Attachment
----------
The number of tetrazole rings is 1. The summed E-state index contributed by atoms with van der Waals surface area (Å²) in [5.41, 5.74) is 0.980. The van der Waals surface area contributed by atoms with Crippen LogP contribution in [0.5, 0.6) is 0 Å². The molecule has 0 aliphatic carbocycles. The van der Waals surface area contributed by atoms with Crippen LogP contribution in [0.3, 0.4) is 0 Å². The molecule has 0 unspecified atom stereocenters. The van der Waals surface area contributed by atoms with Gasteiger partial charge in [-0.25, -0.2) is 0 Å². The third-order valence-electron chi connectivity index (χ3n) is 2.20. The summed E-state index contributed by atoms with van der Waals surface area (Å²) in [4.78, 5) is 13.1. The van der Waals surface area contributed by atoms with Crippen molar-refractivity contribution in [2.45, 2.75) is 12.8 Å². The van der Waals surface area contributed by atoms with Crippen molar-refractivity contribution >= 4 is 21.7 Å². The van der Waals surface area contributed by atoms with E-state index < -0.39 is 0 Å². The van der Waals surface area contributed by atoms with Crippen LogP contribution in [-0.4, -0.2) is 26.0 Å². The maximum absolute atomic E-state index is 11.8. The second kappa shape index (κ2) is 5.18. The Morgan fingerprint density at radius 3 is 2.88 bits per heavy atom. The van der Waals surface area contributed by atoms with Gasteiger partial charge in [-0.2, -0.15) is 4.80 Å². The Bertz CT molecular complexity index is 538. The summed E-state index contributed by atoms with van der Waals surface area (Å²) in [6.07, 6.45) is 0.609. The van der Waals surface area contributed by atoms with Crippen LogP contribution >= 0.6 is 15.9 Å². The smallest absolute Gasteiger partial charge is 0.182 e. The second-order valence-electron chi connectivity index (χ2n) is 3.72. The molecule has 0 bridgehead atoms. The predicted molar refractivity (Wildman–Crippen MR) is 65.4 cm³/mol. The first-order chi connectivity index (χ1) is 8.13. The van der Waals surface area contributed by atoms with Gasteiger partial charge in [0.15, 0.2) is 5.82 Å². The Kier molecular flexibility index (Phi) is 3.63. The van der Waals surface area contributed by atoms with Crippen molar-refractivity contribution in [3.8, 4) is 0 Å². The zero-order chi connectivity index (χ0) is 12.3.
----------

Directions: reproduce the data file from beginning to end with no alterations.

The number of tetrazole rings is 1. The summed E-state index contributed by atoms with van der Waals surface area (Å²) in [5.41, 5.74) is 0.980. The van der Waals surface area contributed by atoms with Crippen LogP contribution in [0.5, 0.6) is 0 Å². The molecule has 0 aliphatic carbocycles. The van der Waals surface area contributed by atoms with Crippen LogP contribution in [0.3, 0.4) is 0 Å². The molecule has 0 unspecified atom stereocenters. The van der Waals surface area contributed by atoms with Gasteiger partial charge in [-0.25, -0.2) is 0 Å². The third-order valence-electron chi connectivity index (χ3n) is 2.20. The summed E-state index contributed by atoms with van der Waals surface area (Å²) in [4.78, 5) is 13.1. The van der Waals surface area contributed by atoms with Crippen molar-refractivity contribution in [2.45, 2.75) is 12.8 Å². The van der Waals surface area contributed by atoms with Crippen molar-refractivity contribution >= 4 is 21.7 Å². The van der Waals surface area contributed by atoms with E-state index < -0.39 is 0 Å². The van der Waals surface area contributed by atoms with Crippen LogP contribution in [-0.4, -0.2) is 26.0 Å². The maximum absolute atomic E-state index is 11.8. The second kappa shape index (κ2) is 5.18. The Morgan fingerprint density at radius 3 is 2.88 bits per heavy atom. The van der Waals surface area contributed by atoms with Gasteiger partial charge in [-0.2, -0.15) is 4.80 Å². The Bertz CT molecular complexity index is 538. The summed E-state index contributed by atoms with van der Waals surface area (Å²) in [6.07, 6.45) is 0.609. The van der Waals surface area contributed by atoms with Crippen LogP contribution >= 0.6 is 15.9 Å². The smallest absolute Gasteiger partial charge is 0.182 e. The second-order valence-electron chi connectivity index (χ2n) is 3.72. The molecule has 0 bridgehead atoms. The predicted molar refractivity (Wildman–Crippen MR) is 65.4 cm³/mol. The first-order chi connectivity index (χ1) is 8.13. The van der Waals surface area contributed by atoms with Gasteiger partial charge in [0.15, 0.2) is 5.82 Å². The Kier molecular flexibility index (Phi) is 3.63. The van der Waals surface area contributed by atoms with Crippen molar-refractivity contribution in [3.8, 4) is 0 Å². The zero-order chi connectivity index (χ0) is 12.3.